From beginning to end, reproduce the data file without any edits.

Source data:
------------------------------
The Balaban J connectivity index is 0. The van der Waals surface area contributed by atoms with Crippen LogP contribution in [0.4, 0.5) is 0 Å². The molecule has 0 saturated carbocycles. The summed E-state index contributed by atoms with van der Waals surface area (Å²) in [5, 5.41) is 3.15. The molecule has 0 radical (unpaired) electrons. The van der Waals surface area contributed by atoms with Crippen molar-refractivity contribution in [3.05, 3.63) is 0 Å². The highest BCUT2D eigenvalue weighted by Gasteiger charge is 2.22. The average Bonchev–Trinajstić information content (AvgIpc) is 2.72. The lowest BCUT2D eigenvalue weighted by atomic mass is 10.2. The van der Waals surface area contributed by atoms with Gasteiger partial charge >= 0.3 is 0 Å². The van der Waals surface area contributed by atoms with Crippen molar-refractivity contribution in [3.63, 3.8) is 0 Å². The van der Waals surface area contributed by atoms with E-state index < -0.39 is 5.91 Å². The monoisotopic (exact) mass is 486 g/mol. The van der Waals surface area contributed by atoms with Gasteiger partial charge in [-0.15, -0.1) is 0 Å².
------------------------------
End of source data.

The Balaban J connectivity index is 0. The van der Waals surface area contributed by atoms with Crippen LogP contribution in [0.4, 0.5) is 0 Å². The molecule has 0 saturated carbocycles. The summed E-state index contributed by atoms with van der Waals surface area (Å²) in [5, 5.41) is 3.15. The molecule has 0 radical (unpaired) electrons. The van der Waals surface area contributed by atoms with Crippen molar-refractivity contribution in [3.05, 3.63) is 0 Å². The highest BCUT2D eigenvalue weighted by Gasteiger charge is 2.22. The average Bonchev–Trinajstić information content (AvgIpc) is 2.72. The lowest BCUT2D eigenvalue weighted by atomic mass is 10.2. The van der Waals surface area contributed by atoms with Gasteiger partial charge >= 0.3 is 0 Å². The van der Waals surface area contributed by atoms with Crippen molar-refractivity contribution in [3.63, 3.8) is 0 Å². The van der Waals surface area contributed by atoms with E-state index < -0.39 is 5.91 Å². The monoisotopic (exact) mass is 486 g/mol. The van der Waals surface area contributed by atoms with Gasteiger partial charge in [-0.15, -0.1) is 0 Å².